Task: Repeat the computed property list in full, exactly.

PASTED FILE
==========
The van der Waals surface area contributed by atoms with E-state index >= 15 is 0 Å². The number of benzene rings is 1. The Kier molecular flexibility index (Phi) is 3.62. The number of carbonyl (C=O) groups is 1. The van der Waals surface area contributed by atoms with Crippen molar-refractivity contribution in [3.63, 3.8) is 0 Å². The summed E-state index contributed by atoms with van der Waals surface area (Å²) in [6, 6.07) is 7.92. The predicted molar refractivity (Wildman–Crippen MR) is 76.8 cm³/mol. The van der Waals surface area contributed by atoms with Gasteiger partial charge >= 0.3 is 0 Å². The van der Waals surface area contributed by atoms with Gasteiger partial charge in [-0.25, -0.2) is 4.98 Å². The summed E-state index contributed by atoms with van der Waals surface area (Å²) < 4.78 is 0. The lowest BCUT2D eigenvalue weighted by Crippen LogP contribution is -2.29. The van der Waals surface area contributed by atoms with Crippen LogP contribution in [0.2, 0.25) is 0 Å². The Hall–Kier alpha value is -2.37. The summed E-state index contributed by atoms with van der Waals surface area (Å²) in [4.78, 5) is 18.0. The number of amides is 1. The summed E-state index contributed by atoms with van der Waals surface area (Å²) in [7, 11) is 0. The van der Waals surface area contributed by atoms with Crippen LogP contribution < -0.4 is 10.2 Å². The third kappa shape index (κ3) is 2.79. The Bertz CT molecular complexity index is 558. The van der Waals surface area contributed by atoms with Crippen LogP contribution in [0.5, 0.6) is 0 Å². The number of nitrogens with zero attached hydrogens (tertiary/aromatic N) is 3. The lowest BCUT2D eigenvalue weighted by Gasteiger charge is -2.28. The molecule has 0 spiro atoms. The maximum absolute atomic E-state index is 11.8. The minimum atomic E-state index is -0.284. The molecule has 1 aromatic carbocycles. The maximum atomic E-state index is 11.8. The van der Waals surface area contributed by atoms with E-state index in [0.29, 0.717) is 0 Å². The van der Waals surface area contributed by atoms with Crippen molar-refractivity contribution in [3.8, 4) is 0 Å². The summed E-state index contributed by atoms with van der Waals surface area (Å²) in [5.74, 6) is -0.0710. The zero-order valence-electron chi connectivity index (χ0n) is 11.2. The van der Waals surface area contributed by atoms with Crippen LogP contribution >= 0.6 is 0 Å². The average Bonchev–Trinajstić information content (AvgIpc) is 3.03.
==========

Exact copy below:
The van der Waals surface area contributed by atoms with E-state index >= 15 is 0 Å². The number of benzene rings is 1. The Kier molecular flexibility index (Phi) is 3.62. The number of carbonyl (C=O) groups is 1. The van der Waals surface area contributed by atoms with Crippen molar-refractivity contribution in [3.63, 3.8) is 0 Å². The summed E-state index contributed by atoms with van der Waals surface area (Å²) in [6, 6.07) is 7.92. The predicted molar refractivity (Wildman–Crippen MR) is 76.8 cm³/mol. The van der Waals surface area contributed by atoms with Gasteiger partial charge >= 0.3 is 0 Å². The van der Waals surface area contributed by atoms with Gasteiger partial charge in [-0.25, -0.2) is 4.98 Å². The summed E-state index contributed by atoms with van der Waals surface area (Å²) < 4.78 is 0. The lowest BCUT2D eigenvalue weighted by Crippen LogP contribution is -2.29. The van der Waals surface area contributed by atoms with Crippen LogP contribution in [0.2, 0.25) is 0 Å². The Hall–Kier alpha value is -2.37. The summed E-state index contributed by atoms with van der Waals surface area (Å²) in [4.78, 5) is 18.0. The number of amides is 1. The summed E-state index contributed by atoms with van der Waals surface area (Å²) in [7, 11) is 0. The van der Waals surface area contributed by atoms with Crippen LogP contribution < -0.4 is 10.2 Å². The third kappa shape index (κ3) is 2.79. The Bertz CT molecular complexity index is 558. The van der Waals surface area contributed by atoms with Crippen LogP contribution in [0.5, 0.6) is 0 Å². The number of nitrogens with zero attached hydrogens (tertiary/aromatic N) is 3. The lowest BCUT2D eigenvalue weighted by Gasteiger charge is -2.28. The molecule has 0 spiro atoms. The maximum absolute atomic E-state index is 11.8. The minimum atomic E-state index is -0.284. The molecule has 1 aromatic carbocycles. The maximum atomic E-state index is 11.8. The van der Waals surface area contributed by atoms with E-state index in [0.29, 0.717) is 0 Å². The van der Waals surface area contributed by atoms with Crippen molar-refractivity contribution in [3.8, 4) is 0 Å². The summed E-state index contributed by atoms with van der Waals surface area (Å²) in [5.74, 6) is -0.0710. The zero-order valence-electron chi connectivity index (χ0n) is 11.2. The van der Waals surface area contributed by atoms with Crippen LogP contribution >= 0.6 is 0 Å². The average Bonchev–Trinajstić information content (AvgIpc) is 3.03.